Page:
Is zero leakage becoming an attainable goal?

By Founder and Chief Executive Officer

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As Ofwat prepares its draft methodology for AMP8, FIDO CEO Victoria Edwards asks if it’s possible to replicate the UK’s past leaps in leakage performance without a game-changing leap in technology.


In 2018, the UK’s National Infrastructure Commission called on water companies in England and Wales to halve leakage to protect long term water supplies.

That means reducing leakage from 20% to 10% by 2050.

With their world-leading place in leak detection, companies are fairly confident they’ll get to 17% by 2025 and triple leak detection.

So, sounds eminently doable. Why not be even more ambitious?

Could it be because for much of the last 15 years reducing leakage seems to have been a game of diminishing returns?

It’s getting harder to match the reductions of the past. Much of the low hanging fruit, so to speak, has been picked just as the stakes are getting higher.

UK Water Industry Research (UKWIR) did some pretty exceptional research on the prospects of achieving zero leakage as part of its impressive ‘Leakage Big Question Programme (How do we Achieve Zero Leakage in a Sustainable Way by 2050?)’.

As World Water-Tech comes back to London for its annual look of the sector’s burgeoning innovation culture later this month, we looked back over some of the problem areas that were identified with acoustic leak detection back in 2017, and examined what’s changed.

1 Detecting leaks on plastic pipes can be very difficult unless the leak is close to the sensor

Detecting leaks in plastic water pipes has historically posed particular problems for the water industry.

In plastic, noise does not propagate far, often less than 50m, making extensive coverage by proprietary sensors very expensive.

The good news is that AI is just as accurate (over 92%) on plastic pipes as it is on other materials. And with FIDO’s semi-permanent sensors included at no additional cost, covering the network is much more cost effective.

2 Noisy environments, such as city centres can pose problems

The human ear can only really pick up the loudest sound in any environment, so things like traffic, electrical noise and sudden high water demand can mask the sound of a leak.

Again, not a problem for AI.

Having been trained on verified data, FIDO can pick out the unique noise signature of a leak no matter what else is going on in the background. No need for delaying city centre investigations until night-time.

3 Cost can be prohibitive, in terms of deploying systems/sensors at sufficient spatial resolution

Proprietary sensors have traditionally been expensive to install and maintain, which has been a barrier for many smaller water networks around the world. But the advent of high quality, low-cost robust components should mean they are cheaper and more effective than ever.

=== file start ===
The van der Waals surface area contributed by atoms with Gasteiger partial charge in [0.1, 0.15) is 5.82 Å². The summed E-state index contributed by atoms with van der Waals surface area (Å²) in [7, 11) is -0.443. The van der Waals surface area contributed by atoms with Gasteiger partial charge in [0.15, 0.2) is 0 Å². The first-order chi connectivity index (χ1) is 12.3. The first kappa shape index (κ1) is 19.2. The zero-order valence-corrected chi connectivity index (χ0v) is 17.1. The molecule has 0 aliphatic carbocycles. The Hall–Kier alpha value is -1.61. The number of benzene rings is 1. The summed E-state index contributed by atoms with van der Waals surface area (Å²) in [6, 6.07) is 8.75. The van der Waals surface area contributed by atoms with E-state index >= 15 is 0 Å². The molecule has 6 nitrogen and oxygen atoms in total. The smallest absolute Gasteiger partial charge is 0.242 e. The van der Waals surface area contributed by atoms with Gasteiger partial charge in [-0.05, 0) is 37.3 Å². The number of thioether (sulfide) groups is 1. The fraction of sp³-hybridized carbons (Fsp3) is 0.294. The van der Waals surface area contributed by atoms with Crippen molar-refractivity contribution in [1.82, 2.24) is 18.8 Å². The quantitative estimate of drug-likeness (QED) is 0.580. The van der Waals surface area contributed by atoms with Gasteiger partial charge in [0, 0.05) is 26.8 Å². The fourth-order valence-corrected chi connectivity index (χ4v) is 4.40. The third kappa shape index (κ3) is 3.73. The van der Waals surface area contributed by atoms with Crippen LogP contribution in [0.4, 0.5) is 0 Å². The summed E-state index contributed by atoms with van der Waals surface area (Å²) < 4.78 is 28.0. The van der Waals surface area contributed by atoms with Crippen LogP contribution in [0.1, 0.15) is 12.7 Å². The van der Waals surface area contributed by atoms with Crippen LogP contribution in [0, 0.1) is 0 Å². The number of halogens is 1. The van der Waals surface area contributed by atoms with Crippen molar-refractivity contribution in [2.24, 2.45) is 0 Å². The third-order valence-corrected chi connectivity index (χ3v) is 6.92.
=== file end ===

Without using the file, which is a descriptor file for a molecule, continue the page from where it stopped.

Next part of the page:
FIDO’s capex-free version, FIDO Bugs, need no special training or calibration. Plus, they can be used to correlate exact leak location. Use them for cost-effective expansion into non-sensor areas, or even to create instant smart sensor estates from scratch. No need for additional pressure or flow data, although this can be incorporated into the FIDO platform.

4 The noise from smaller leaks can sometimes mask those from larger leaks

UKWIR noted that smaller leaks were frequently louder than larger ones and could mask the sound of their larger neighbours.

In fact, in developing and training FIDO AI we now know that some of the largest leaks are below the threshold of human hearing. This means that no-one would pick them up even without any background noise. Not a problem for FIDO AI. There’s no threshold or frequency beyond the reach of its deep-learning algorithms.

5 The sum of all the small leaks over the network is considerable; how to better detect such leaks needs to be addressed

One of the game-changing developments from AI leak detection is that algorithms can be trained to do things humans could never do – providing insight into water leaks that’s never been available before.

Leak sizing is one example of this.

FIDO AI maps an area’s leakage profile overnight to generate a visual heatmap by location and size. With this information, leak teams can prioritise the largest leaks, saving more water faster. And, because FIDO gives each leak a unique ID number, it tracks degradation over time so the small leaks can be monitored.

6 Areas of network comprising pipes made from different materials pose a particular challenge, due to the differing acoustic signal propagation characteristics

Another problem which has been largely overcome with AI. With our latest update, engineers can now do correlation on pipe segments made up of three different materials.

FIDO AI is accurate because it was trained on verified data. This means we physically verified its early decisions, enabling it to hone its accuracy. This works on any material.

Through open data and collaboration we continue to add to FIDO’s growing library of data, which now contains more than 2 million files. Beware of AI not trained on verified data.

7 Leaks in large diameter pipes can be difficult to locate

A bit like large leaks, leaks on larger pipes can be lower in noise level and frequency. This means they don’t travel so well along the pipe wall or through the water. Also, just like large leaks, this is not a problem for AI in any material.

Another benefit of FIDO is that it’s sensor agnostic. It works with any logger for instant additional ROI on your existing estate.

To sum up, FIDO AI has removed barriers to smart leak detection using a deliberately collaborative, open data approach.  The addition of leak-sizing is truly game-changing and transformative. It helps clients halve leak runtime, the cost of saving water, and approach not just net zero but absolute zero.